“In the UK they are very supportive of what we do, but in the States that’s not really the case,” says the wistful guitarist. “Our way of doing things just doesn’t seem to work back home with EMI. It’s very difficult to get music heard on the radio and it’s difficult to tour because it’s so big and expensive, and without the full support of your record label it’s doubly impossible.”
So it’s probably fair to say that the Dandy Warhols have attained wider acclaim throughout Europe than in their homeland, and much of that can be traced back to when their videos were first shown on MTV and even The Chart Show over here.
“You mean the video for ‘Not If You Were The Last Junkie On Earth’? That was pretty much the concept of David La Chapelle, who directed it. At the time we’d heard it was going to be about a kind of homage to burnt out, Las Vegas partying, but it ended up being something drastically different. We hadn’t bargained for the whole day-glo eighties style effects that filtered through in that video, because it doesn’t have a lot to do with the song, which is basically about one of Courtney’s (Taylor-Taylor) ex-girlfriends who disappeared into junkieland.”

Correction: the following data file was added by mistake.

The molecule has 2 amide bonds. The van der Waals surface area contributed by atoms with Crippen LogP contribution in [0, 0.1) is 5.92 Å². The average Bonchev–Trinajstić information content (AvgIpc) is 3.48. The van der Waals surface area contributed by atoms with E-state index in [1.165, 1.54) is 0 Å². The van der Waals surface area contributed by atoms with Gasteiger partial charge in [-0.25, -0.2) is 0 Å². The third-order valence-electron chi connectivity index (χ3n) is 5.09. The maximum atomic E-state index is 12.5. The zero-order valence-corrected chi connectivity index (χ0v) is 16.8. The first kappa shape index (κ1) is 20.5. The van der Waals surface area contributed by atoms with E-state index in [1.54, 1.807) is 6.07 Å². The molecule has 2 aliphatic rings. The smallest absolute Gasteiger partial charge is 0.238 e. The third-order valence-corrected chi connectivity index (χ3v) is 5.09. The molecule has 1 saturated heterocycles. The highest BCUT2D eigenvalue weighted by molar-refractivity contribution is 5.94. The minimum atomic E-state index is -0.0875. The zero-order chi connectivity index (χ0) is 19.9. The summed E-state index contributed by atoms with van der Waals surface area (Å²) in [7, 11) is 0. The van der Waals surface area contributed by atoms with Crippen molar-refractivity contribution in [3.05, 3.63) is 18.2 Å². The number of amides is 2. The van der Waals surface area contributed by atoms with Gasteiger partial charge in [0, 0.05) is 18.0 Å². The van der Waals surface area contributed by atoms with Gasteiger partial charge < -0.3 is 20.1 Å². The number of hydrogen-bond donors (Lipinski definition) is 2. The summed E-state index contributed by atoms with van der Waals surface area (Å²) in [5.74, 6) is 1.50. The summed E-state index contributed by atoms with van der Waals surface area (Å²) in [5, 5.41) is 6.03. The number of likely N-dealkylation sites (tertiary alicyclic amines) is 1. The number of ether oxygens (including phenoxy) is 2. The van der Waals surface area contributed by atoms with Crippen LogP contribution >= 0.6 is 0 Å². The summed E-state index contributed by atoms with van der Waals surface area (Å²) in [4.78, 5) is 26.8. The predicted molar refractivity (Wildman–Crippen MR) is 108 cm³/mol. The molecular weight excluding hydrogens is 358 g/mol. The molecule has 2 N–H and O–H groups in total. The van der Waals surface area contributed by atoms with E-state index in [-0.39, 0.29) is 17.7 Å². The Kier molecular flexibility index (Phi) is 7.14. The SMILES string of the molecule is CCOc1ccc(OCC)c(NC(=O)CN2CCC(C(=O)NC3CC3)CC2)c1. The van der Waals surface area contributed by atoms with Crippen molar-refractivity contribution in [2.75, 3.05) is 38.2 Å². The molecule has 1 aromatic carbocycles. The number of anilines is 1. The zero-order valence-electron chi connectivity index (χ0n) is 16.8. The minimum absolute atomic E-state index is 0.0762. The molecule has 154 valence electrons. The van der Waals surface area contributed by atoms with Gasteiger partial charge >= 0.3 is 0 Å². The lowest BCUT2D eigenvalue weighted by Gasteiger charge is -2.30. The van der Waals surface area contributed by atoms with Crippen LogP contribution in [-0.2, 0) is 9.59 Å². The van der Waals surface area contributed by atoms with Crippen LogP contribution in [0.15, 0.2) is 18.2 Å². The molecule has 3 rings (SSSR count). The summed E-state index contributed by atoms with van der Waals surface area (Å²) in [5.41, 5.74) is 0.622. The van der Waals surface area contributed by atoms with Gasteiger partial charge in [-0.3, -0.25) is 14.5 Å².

And of course there was the spoof retort from the Brian Jonestown Massacre (‘Not If You Were The Last Dandy On Earth’), which probably split the scene in two at the time but causes Peter Holmstrom to look back quite fondly on reflection.
“They’re good friends of ours now, have been for years really, but at the time there was this silly little rivalry going on because we got signed before they did. I actually heard that song about six months before they decided to call it that and make it personal. We were all growing up together as part of the same scene and when we got signed and they kept getting rejected this was their little jab at us.”